We’ve all heard or read the old saying “study hard”. Especially in reference to schooling or goal setting such as passing a test or exam. Well iPhone thing I learned, especially as an adolescent, is that hard studying is not always the most effective strategy.

When we are in a challenging educational or professional pursuit of success we often get stuck in a mindset of more studying and harder studying and more hours of dedication to duty as being the only route to take. Well I always argue that that way of doing things is archaic and outdated. Because in today’s day and age of struggling learning styles and slow-to-start careers we have to know where to draw the line between a time for work and a time for play. And that applies to adults as children. If we work hard all day and don’t allow ourselves for pursuing hobbies, leisurely activities, or relaxation we overwhelm ourselves and it’s common to become unhappy or unpleasant to be around. You know the old saying “All work and no play makes Jack a dull boy”.

As a hypnotherapist with a master’s degree in special education I always help my students over come test anxiety with no only personalized hypnosis to crush any fear or self-limiting beliefs, but also more effective study methods to create healthier study habits. One of the first things I do in a consultation or interview for a test anxiety client is I determine how they are studying and how it makes them feel. And they usually tell me that their ways of studying make them feel overwhelmed, and sometimes exhausted. This is usually because they have failed to pass an exam at least once and their first instinct is to not only study more and sometimes acquire more study materials, which makes them even more overwhelmed. And it doesn’t work out for them so well.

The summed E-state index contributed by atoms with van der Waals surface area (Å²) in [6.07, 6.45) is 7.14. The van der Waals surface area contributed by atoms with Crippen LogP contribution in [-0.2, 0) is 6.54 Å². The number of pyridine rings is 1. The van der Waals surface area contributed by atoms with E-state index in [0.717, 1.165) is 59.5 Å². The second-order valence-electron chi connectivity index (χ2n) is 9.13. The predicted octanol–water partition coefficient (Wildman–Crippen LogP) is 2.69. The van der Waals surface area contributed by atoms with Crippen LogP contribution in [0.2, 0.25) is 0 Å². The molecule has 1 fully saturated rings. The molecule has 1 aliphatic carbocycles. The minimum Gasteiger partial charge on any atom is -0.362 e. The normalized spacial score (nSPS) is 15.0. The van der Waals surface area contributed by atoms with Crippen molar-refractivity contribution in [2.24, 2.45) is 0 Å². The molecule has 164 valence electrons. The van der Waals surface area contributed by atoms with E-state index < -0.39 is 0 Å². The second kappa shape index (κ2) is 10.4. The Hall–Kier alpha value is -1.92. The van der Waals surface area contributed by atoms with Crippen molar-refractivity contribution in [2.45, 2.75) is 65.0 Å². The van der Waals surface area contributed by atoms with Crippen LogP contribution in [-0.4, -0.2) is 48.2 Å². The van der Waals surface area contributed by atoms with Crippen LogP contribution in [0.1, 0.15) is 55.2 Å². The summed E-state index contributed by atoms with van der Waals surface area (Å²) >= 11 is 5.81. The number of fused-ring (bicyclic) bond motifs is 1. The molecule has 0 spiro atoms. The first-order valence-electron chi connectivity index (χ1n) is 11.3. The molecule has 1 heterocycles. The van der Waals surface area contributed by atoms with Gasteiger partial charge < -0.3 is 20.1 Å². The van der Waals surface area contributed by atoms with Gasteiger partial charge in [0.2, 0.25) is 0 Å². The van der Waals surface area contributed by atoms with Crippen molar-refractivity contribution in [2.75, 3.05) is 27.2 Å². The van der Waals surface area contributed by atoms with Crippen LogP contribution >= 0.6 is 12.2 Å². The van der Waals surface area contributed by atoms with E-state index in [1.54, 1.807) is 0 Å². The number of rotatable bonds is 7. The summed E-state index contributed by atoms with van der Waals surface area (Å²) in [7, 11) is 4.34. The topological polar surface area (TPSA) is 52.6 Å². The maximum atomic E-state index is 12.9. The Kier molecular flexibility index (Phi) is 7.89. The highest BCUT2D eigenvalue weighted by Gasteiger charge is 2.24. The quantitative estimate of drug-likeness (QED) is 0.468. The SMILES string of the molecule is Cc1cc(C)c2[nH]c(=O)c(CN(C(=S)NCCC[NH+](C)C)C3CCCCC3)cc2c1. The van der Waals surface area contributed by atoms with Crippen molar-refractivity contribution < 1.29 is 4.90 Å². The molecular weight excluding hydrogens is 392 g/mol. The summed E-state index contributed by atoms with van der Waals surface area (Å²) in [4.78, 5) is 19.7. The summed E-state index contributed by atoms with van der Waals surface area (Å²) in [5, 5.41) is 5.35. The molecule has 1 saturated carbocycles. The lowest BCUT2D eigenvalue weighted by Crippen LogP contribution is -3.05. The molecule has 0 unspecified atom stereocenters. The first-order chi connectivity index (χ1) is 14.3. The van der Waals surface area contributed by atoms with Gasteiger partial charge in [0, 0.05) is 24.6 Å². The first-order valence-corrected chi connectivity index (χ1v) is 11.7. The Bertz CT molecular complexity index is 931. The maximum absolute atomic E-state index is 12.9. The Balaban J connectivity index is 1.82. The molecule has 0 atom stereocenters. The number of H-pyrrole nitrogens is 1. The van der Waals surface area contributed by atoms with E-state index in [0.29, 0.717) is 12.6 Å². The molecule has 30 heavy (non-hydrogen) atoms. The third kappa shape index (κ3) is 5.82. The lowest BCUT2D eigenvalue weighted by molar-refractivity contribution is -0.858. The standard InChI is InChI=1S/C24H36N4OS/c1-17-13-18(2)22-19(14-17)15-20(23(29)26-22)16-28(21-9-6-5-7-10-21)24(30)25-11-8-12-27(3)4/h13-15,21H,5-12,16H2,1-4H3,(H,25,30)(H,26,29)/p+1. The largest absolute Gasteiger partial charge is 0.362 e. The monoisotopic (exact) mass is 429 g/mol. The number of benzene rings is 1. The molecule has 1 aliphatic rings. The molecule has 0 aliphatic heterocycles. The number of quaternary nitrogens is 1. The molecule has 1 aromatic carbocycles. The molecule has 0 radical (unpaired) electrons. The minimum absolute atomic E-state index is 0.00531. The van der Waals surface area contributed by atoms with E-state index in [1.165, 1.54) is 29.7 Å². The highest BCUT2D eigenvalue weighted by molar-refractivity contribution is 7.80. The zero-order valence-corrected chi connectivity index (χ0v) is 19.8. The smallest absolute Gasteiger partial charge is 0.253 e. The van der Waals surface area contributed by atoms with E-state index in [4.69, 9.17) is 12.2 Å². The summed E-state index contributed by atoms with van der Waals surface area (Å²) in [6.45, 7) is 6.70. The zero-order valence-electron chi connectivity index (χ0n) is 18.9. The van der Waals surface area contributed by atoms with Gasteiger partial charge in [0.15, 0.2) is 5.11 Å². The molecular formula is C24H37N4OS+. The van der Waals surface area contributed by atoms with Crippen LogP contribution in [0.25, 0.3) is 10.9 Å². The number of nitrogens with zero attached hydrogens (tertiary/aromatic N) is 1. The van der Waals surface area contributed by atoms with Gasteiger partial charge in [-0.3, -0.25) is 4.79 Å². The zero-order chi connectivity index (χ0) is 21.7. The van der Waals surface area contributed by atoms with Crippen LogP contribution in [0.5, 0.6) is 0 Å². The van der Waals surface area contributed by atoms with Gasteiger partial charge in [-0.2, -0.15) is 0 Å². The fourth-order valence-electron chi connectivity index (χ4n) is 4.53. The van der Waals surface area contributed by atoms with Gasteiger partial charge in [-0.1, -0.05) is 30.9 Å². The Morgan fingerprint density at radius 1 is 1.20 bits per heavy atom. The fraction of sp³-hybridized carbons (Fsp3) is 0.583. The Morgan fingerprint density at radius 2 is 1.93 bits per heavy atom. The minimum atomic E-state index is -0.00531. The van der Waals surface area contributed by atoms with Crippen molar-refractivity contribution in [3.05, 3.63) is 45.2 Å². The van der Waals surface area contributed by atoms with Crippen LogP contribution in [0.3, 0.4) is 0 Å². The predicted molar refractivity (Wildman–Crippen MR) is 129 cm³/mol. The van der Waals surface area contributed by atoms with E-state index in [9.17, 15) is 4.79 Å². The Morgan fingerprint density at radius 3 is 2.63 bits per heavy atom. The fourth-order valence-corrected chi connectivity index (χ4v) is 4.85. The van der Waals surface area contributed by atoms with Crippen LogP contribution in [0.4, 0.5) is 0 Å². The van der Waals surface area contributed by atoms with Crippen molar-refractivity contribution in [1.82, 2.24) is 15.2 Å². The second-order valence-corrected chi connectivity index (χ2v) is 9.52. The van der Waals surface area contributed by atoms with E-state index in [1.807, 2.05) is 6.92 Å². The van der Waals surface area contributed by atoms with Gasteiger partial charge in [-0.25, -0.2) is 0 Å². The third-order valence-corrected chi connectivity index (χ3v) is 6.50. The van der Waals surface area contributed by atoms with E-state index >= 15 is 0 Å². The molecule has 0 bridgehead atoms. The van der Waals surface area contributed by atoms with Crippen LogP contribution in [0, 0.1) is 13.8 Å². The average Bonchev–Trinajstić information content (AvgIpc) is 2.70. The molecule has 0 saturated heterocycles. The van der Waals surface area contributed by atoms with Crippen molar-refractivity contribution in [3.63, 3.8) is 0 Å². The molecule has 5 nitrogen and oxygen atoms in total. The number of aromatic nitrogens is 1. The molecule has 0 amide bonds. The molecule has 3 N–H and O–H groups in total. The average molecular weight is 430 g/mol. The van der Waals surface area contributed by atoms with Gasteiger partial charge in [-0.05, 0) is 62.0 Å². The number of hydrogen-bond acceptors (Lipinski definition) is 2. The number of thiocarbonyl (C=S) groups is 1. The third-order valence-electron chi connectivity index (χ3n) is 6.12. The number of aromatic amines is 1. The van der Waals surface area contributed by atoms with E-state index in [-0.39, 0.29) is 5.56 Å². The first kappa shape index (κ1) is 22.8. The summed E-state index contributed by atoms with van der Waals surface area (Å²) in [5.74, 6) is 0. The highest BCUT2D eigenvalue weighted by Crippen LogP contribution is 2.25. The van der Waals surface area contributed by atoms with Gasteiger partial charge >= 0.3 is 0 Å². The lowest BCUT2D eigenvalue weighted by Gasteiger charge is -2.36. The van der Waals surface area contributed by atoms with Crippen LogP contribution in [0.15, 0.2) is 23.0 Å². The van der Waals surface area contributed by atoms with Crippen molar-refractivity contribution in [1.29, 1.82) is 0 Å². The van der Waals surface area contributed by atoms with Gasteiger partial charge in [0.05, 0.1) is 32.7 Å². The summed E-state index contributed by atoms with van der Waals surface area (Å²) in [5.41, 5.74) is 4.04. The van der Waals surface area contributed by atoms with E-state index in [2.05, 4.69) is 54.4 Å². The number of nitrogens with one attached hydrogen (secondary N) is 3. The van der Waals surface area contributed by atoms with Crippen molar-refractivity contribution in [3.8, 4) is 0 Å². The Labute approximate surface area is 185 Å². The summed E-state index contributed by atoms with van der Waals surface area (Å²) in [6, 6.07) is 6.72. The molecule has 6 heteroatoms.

So what I do is I teach them one technique I learned when I was in high school. And that is to zero in on the material you don’t know very well or the material you are struggling with first and foremost. For a test, particularly a retake, don’t study everything. Don’t focus on what you already know and understand, because that act is far too redundant and it’s a waste of time that could be spent on the more difficult things you have to comprehend or memorize. This does seem somewhat counterintuitive, but one of the biggest misconceptions I hear from people is that they’ll forget what they already learned, and very rarely is that true. I tell my clients that the only time that’s necessary is when they know for sure that they forgot one little detail they learned that pertains to the material they are studying or reviewing. And that’s totally okay, because it’s nothing more than just a quick refresher course.

Like many of my clients, I too spent many years struggling to pass tests. And I am here to share with my audience some powerful and effective tools to pass any test or exam. From a simple classroom quiz to a professional licensing, certification, or credentialing exam.